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Dublin: 1913 remembered on Tapestry

Proud to have inspired others to embroider their stories

Soon after the Prestonpans Tapestry was completed arts friends from Ireland enquired how we'd set about it all. And just as Alexander MacCall-Smith was inspired to create the Great History of Scotland so too in Dublin local artists are commemorating the Dublin Lockout in 1913.

Kitty Holland reports: Irish Republic President Michael D Higgins has unveiled the first pieces in a new tapestry to commemorate the 1913 Dublin lockout. The 1913 Lockout Tapestry, commissioned by Siptu, is expected to be complete in time for the anniversary of the start of the seminal strike, in August next year, the centennial.

Some 20,000 Dublin workers went out on strike in Dublin, between August 1913 and January 1914, in what is regarded as the most severe and significant industrial dispute in the history of the State. A central point to the workers’ demands was the right to organise into trade unions.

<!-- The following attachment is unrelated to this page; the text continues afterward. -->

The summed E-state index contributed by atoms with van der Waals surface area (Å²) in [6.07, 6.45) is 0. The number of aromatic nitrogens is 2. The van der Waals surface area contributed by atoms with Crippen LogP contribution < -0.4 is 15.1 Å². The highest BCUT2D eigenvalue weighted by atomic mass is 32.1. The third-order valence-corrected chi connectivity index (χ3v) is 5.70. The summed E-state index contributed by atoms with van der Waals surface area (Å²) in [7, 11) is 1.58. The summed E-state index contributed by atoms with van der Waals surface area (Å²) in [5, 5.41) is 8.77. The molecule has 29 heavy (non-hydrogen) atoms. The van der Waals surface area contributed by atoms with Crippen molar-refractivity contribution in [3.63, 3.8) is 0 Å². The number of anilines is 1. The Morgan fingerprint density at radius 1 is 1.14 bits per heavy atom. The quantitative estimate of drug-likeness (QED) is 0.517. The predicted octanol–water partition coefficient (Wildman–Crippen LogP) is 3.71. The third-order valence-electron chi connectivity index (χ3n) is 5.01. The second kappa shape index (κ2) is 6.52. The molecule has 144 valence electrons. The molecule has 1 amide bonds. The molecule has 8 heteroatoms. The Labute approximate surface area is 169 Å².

Painters Cathy Henderson and Robert Ballagh will work with the National College of Art and Design to create a visual narrative over 30 panels, measuring 2ft by 2.5ft each, telling the story of the dispute. They will be stitched by community and voluntary groups.

The President, in his address yesterday, said it was particularly apt that the project was a collaborative one.

“It was through the power of collective action that the workers of the Irish Transport and General Workers’ Union sought to establish their right to organise to secure a better deal for the ordinary workers of Dublin.

“The Lockout fits awkwardly into the mainstream narrative of Irish history. Whilst the workers involved were generally nationalists, so too were many employers, including William Martin Murphy.

“The strikers’ greatest ally was the British Trades Union Congress, without whose aid the strike could not have been sustained.”

Published Date: November 8th 2012

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